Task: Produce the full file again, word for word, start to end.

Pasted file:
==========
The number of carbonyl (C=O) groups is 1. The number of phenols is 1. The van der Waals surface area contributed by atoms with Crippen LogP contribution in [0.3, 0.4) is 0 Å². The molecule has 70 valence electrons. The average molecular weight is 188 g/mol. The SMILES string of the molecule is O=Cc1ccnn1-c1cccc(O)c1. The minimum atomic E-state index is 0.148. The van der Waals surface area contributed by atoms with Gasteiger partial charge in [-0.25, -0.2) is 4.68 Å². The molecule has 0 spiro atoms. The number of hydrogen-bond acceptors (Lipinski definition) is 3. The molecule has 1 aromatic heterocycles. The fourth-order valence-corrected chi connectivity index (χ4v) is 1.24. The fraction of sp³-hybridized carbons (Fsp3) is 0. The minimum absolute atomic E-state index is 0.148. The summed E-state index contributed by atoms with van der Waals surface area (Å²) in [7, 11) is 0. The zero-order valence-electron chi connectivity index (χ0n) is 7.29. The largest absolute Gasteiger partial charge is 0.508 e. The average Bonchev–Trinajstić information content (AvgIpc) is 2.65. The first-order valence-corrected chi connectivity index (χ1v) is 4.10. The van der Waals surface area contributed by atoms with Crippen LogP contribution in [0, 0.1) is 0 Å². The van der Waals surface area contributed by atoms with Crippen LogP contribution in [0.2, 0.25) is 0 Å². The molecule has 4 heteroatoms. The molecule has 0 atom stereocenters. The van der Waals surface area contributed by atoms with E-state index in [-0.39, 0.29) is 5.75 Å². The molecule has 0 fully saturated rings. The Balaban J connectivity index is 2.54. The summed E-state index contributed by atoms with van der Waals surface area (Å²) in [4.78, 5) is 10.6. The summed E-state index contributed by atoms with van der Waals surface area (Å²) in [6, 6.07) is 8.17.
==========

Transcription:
The number of carbonyl (C=O) groups is 1. The number of phenols is 1. The van der Waals surface area contributed by atoms with Crippen LogP contribution in [0.3, 0.4) is 0 Å². The molecule has 70 valence electrons. The average molecular weight is 188 g/mol. The SMILES string of the molecule is O=Cc1ccnn1-c1cccc(O)c1. The minimum atomic E-state index is 0.148. The van der Waals surface area contributed by atoms with Gasteiger partial charge in [-0.25, -0.2) is 4.68 Å². The molecule has 0 spiro atoms. The number of hydrogen-bond acceptors (Lipinski definition) is 3. The molecule has 1 aromatic heterocycles. The fourth-order valence-corrected chi connectivity index (χ4v) is 1.24. The fraction of sp³-hybridized carbons (Fsp3) is 0. The minimum absolute atomic E-state index is 0.148. The summed E-state index contributed by atoms with van der Waals surface area (Å²) in [7, 11) is 0. The zero-order valence-electron chi connectivity index (χ0n) is 7.29. The largest absolute Gasteiger partial charge is 0.508 e. The average Bonchev–Trinajstić information content (AvgIpc) is 2.65. The first-order valence-corrected chi connectivity index (χ1v) is 4.10. The van der Waals surface area contributed by atoms with Crippen LogP contribution in [0, 0.1) is 0 Å². The van der Waals surface area contributed by atoms with Crippen LogP contribution in [0.2, 0.25) is 0 Å². The molecule has 4 heteroatoms. The molecule has 0 atom stereocenters. The van der Waals surface area contributed by atoms with E-state index in [-0.39, 0.29) is 5.75 Å². The molecule has 0 fully saturated rings. The Balaban J connectivity index is 2.54. The summed E-state index contributed by atoms with van der Waals surface area (Å²) in [4.78, 5) is 10.6. The summed E-state index contributed by atoms with van der Waals surface area (Å²) in [6, 6.07) is 8.17.